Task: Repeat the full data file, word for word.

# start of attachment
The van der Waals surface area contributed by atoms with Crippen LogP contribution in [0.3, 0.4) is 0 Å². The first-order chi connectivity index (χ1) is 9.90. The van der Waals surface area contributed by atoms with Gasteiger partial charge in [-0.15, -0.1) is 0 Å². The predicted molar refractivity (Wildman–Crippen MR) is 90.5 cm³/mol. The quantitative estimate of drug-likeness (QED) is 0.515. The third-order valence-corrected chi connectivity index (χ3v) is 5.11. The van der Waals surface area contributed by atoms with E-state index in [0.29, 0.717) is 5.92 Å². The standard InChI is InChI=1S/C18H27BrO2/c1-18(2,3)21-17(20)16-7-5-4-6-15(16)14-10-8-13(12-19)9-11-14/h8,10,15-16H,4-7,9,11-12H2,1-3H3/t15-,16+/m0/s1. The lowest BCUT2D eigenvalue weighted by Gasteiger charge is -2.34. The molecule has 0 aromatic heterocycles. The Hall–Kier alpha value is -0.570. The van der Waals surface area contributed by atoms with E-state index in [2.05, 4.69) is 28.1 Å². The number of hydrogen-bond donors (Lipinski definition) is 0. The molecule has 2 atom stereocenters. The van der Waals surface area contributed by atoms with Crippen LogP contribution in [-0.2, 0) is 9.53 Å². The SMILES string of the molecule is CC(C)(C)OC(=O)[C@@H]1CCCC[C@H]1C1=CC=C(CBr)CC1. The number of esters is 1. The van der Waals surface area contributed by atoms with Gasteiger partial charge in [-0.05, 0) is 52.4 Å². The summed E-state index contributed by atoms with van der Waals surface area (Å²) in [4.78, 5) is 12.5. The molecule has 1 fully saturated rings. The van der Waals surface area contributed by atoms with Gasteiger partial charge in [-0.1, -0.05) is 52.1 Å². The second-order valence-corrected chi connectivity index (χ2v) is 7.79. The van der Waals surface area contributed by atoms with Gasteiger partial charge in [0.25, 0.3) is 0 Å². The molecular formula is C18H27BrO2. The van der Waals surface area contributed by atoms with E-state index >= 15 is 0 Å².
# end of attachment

The van der Waals surface area contributed by atoms with Crippen LogP contribution in [0.3, 0.4) is 0 Å². The first-order chi connectivity index (χ1) is 9.90. The van der Waals surface area contributed by atoms with Gasteiger partial charge in [-0.15, -0.1) is 0 Å². The predicted molar refractivity (Wildman–Crippen MR) is 90.5 cm³/mol. The quantitative estimate of drug-likeness (QED) is 0.515. The third-order valence-corrected chi connectivity index (χ3v) is 5.11. The van der Waals surface area contributed by atoms with E-state index in [0.29, 0.717) is 5.92 Å². The standard InChI is InChI=1S/C18H27BrO2/c1-18(2,3)21-17(20)16-7-5-4-6-15(16)14-10-8-13(12-19)9-11-14/h8,10,15-16H,4-7,9,11-12H2,1-3H3/t15-,16+/m0/s1. The lowest BCUT2D eigenvalue weighted by Gasteiger charge is -2.34. The molecule has 0 aromatic heterocycles. The Hall–Kier alpha value is -0.570. The van der Waals surface area contributed by atoms with E-state index in [2.05, 4.69) is 28.1 Å². The number of hydrogen-bond donors (Lipinski definition) is 0. The molecule has 2 atom stereocenters. The van der Waals surface area contributed by atoms with Crippen LogP contribution in [-0.2, 0) is 9.53 Å². The SMILES string of the molecule is CC(C)(C)OC(=O)[C@@H]1CCCC[C@H]1C1=CC=C(CBr)CC1. The number of esters is 1. The van der Waals surface area contributed by atoms with Gasteiger partial charge in [-0.05, 0) is 52.4 Å². The summed E-state index contributed by atoms with van der Waals surface area (Å²) in [4.78, 5) is 12.5. The molecule has 1 fully saturated rings. The van der Waals surface area contributed by atoms with Gasteiger partial charge in [-0.1, -0.05) is 52.1 Å². The second-order valence-corrected chi connectivity index (χ2v) is 7.79. The van der Waals surface area contributed by atoms with Gasteiger partial charge in [0.25, 0.3) is 0 Å². The molecular formula is C18H27BrO2. The van der Waals surface area contributed by atoms with E-state index >= 15 is 0 Å².